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Please use this identifier to cite or link to this item: http://hdl.handle.net/1807/18963

Title: Do Moral Action and Moral Prediction Go Hand in Hand? Exploring Morality as a Function of Self-regulation
Authors: Teper, Rimma
Advisor: Inzlicht, Michael
Department: Psychology
Keywords: Morality
Issue Date: 16-Feb-2010
Abstract: Psychologists have long been directing their energy to the domain of moral judgment or moral prediction, assuming that when extended to moral behaviour, results will prove consistent. The aim of this research was to explore the dissociation between moral prediction and moral behaviour. Pilot research suggests that people expect others to act less morally than they say they would. The results of two experiments, however, suggest the opposite. In both studies, participants were assigned to either a moral action condition, where they were placed in a moral dilemma, or a moral prediction condition, in which they had to predict their behavior in that dilemma. In Study 1, the Dictator Game was used to measure morality, whereas in Study 2, cheating behaviour was measured. In both experiments, participants acted more morally than they predicted they would. This research has implications for scrutinizing the applicability of previous work on moral self-prediction.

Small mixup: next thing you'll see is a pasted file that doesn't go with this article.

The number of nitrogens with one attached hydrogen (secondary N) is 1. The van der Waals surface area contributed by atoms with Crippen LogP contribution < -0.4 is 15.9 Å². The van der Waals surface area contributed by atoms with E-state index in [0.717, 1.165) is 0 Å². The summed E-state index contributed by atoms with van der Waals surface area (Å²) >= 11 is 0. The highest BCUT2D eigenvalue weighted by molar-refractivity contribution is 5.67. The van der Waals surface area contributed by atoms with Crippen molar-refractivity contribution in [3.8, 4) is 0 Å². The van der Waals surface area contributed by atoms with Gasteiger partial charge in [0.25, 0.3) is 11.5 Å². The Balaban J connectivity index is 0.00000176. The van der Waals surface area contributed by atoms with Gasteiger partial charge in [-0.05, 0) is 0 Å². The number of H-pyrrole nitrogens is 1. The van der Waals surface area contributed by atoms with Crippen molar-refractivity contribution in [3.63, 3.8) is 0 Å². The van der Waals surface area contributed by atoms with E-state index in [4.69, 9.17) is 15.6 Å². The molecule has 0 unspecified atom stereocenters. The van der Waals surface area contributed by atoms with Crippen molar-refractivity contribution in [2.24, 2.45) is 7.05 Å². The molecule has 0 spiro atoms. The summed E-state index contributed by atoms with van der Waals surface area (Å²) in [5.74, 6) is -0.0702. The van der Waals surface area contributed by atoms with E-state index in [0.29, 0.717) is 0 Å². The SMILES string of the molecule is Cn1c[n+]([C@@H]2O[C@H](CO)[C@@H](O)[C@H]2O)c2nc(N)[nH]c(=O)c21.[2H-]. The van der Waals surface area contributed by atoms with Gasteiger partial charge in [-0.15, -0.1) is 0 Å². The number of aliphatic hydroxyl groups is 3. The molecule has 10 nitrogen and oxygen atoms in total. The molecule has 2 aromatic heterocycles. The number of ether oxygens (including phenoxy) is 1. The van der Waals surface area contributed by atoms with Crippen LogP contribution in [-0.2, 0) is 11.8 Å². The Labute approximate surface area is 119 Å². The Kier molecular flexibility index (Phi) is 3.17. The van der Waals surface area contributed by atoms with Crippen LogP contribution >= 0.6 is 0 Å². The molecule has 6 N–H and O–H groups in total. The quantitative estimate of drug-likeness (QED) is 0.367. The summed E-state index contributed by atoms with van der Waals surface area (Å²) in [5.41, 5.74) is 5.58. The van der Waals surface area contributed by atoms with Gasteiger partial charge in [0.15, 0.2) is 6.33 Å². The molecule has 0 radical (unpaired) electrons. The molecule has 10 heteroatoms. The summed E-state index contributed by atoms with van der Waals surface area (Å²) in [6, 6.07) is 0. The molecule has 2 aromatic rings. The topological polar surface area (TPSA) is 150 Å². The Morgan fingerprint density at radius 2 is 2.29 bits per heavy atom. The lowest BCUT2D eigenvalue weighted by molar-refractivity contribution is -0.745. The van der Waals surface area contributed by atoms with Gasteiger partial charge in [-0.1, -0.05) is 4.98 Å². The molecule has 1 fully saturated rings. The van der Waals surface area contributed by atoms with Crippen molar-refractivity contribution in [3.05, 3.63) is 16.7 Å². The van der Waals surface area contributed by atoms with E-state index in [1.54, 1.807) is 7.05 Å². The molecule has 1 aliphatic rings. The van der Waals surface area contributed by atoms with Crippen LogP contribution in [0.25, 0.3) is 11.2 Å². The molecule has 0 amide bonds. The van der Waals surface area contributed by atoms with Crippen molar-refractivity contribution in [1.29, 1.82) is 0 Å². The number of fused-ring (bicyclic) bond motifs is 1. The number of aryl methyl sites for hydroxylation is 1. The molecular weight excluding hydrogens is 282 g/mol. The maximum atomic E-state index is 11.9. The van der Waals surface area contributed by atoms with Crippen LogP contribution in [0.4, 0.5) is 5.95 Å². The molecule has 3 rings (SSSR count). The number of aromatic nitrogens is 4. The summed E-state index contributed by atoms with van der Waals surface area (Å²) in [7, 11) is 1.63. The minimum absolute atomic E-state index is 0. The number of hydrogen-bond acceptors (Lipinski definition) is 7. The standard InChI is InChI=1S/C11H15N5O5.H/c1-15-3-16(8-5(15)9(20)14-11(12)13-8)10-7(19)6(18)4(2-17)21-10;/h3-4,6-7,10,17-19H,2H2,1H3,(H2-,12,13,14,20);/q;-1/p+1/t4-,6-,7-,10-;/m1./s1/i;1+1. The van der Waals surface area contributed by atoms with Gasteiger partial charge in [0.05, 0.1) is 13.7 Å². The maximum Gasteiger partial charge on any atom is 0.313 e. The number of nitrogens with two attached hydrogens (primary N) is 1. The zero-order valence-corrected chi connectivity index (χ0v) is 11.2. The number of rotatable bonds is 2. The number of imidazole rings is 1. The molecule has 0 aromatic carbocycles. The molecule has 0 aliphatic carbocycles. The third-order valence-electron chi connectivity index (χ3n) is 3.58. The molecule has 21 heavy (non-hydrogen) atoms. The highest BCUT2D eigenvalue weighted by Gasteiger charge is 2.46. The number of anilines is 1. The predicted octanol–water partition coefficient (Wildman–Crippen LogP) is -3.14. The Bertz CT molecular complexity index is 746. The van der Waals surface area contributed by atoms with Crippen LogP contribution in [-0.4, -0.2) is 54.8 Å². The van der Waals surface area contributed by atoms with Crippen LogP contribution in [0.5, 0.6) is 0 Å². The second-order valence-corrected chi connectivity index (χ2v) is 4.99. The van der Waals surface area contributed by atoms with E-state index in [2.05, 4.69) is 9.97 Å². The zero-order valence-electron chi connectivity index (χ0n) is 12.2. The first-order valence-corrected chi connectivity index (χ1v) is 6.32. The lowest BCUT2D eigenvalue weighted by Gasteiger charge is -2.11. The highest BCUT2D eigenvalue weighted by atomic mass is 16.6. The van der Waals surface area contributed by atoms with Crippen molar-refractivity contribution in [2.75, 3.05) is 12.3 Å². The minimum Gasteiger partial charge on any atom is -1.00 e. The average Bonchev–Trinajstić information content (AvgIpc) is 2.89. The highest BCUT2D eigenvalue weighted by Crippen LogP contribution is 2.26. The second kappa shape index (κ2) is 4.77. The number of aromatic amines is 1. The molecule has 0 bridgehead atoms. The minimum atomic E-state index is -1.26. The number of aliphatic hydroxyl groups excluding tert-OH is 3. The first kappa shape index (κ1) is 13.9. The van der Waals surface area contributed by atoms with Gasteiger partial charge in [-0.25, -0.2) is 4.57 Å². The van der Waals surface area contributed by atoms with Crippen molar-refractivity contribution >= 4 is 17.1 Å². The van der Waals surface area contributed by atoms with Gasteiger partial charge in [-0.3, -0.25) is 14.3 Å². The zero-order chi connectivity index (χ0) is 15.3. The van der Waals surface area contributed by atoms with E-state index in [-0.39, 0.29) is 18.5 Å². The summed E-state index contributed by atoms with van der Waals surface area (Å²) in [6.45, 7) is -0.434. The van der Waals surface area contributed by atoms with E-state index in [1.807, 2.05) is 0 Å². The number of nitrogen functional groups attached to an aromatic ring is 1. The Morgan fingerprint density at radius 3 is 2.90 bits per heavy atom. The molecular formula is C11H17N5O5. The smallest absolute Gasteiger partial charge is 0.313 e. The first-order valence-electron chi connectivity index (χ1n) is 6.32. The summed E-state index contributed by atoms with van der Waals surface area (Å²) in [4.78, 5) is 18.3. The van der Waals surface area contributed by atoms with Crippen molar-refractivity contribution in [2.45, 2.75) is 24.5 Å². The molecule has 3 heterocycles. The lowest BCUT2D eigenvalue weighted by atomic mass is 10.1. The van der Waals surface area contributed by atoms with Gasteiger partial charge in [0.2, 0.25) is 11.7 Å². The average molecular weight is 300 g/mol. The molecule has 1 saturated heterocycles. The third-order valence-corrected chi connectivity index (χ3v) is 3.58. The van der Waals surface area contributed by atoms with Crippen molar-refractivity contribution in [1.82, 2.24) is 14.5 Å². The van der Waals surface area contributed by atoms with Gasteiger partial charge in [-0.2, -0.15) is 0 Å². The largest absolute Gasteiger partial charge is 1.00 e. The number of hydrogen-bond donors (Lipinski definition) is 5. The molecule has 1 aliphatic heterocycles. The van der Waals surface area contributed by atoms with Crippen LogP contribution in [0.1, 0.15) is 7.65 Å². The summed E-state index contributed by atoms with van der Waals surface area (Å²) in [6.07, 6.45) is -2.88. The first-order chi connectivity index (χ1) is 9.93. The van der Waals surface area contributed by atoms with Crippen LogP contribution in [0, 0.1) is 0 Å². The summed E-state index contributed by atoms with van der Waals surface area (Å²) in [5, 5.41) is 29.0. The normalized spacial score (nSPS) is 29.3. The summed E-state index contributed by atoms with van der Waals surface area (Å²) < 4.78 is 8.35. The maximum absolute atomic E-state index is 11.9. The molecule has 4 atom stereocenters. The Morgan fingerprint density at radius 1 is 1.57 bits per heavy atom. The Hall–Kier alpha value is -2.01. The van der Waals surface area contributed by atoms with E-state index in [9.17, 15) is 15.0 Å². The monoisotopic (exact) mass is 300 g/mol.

URI: http://hdl.handle.net/1807/18963
Appears in Collections:Master
Department of Psychology - Master theses

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